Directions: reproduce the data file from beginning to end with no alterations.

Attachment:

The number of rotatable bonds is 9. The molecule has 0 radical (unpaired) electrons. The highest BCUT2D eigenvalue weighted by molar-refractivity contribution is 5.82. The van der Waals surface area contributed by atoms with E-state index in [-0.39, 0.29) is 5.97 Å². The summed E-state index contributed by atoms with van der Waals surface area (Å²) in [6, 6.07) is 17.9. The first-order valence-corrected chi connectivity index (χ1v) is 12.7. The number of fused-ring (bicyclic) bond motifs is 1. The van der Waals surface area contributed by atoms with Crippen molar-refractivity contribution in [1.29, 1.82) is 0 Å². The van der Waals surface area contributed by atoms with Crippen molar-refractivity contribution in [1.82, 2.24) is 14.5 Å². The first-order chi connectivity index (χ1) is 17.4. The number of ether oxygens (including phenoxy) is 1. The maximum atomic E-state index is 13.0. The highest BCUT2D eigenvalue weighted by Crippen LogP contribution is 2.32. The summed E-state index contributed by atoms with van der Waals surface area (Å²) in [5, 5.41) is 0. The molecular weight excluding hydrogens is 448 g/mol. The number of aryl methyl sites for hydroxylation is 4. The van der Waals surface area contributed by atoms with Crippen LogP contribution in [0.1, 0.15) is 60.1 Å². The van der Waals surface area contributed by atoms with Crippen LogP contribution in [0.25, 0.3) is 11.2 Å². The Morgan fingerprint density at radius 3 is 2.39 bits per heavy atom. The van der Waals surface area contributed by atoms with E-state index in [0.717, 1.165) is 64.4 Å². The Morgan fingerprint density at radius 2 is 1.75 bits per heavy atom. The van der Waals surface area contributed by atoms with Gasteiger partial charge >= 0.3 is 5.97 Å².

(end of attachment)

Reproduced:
The number of rotatable bonds is 9. The molecule has 0 radical (unpaired) electrons. The highest BCUT2D eigenvalue weighted by molar-refractivity contribution is 5.82. The van der Waals surface area contributed by atoms with E-state index in [-0.39, 0.29) is 5.97 Å². The summed E-state index contributed by atoms with van der Waals surface area (Å²) in [6, 6.07) is 17.9. The first-order valence-corrected chi connectivity index (χ1v) is 12.7. The number of fused-ring (bicyclic) bond motifs is 1. The van der Waals surface area contributed by atoms with Crippen molar-refractivity contribution in [1.29, 1.82) is 0 Å². The van der Waals surface area contributed by atoms with Crippen molar-refractivity contribution in [1.82, 2.24) is 14.5 Å². The first-order chi connectivity index (χ1) is 17.4. The number of ether oxygens (including phenoxy) is 1. The maximum atomic E-state index is 13.0. The highest BCUT2D eigenvalue weighted by Crippen LogP contribution is 2.32. The summed E-state index contributed by atoms with van der Waals surface area (Å²) in [5, 5.41) is 0. The molecular weight excluding hydrogens is 448 g/mol. The number of aryl methyl sites for hydroxylation is 4. The van der Waals surface area contributed by atoms with Crippen LogP contribution in [0.1, 0.15) is 60.1 Å². The van der Waals surface area contributed by atoms with Crippen LogP contribution in [0.25, 0.3) is 11.2 Å². The Morgan fingerprint density at radius 3 is 2.39 bits per heavy atom. The van der Waals surface area contributed by atoms with E-state index in [0.717, 1.165) is 64.4 Å². The Morgan fingerprint density at radius 2 is 1.75 bits per heavy atom. The van der Waals surface area contributed by atoms with Gasteiger partial charge >= 0.3 is 5.97 Å².